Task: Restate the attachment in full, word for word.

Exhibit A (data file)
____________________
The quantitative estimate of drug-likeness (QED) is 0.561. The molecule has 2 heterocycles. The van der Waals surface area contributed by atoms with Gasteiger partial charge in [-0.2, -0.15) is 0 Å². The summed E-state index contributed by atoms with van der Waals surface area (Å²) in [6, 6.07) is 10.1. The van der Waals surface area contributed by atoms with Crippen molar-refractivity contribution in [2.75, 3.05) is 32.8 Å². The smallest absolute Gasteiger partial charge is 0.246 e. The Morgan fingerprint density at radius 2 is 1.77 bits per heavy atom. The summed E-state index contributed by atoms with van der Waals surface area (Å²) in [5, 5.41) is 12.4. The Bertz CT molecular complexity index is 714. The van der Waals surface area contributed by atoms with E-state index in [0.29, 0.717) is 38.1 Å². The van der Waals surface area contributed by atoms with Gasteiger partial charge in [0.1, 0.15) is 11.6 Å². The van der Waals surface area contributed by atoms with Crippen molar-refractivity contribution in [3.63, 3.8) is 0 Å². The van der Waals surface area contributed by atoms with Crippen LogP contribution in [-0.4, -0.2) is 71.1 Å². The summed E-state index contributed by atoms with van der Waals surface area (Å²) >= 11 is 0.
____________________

The quantitative estimate of drug-likeness (QED) is 0.561. The molecule has 2 heterocycles. The van der Waals surface area contributed by atoms with Gasteiger partial charge in [-0.2, -0.15) is 0 Å². The summed E-state index contributed by atoms with van der Waals surface area (Å²) in [6, 6.07) is 10.1. The van der Waals surface area contributed by atoms with Crippen molar-refractivity contribution in [2.75, 3.05) is 32.8 Å². The smallest absolute Gasteiger partial charge is 0.246 e. The Morgan fingerprint density at radius 2 is 1.77 bits per heavy atom. The summed E-state index contributed by atoms with van der Waals surface area (Å²) in [5, 5.41) is 12.4. The Bertz CT molecular complexity index is 714. The van der Waals surface area contributed by atoms with E-state index in [0.29, 0.717) is 38.1 Å². The van der Waals surface area contributed by atoms with Gasteiger partial charge in [0.1, 0.15) is 11.6 Å². The van der Waals surface area contributed by atoms with Crippen molar-refractivity contribution in [3.63, 3.8) is 0 Å². The van der Waals surface area contributed by atoms with Crippen LogP contribution in [-0.4, -0.2) is 71.1 Å². The summed E-state index contributed by atoms with van der Waals surface area (Å²) >= 11 is 0.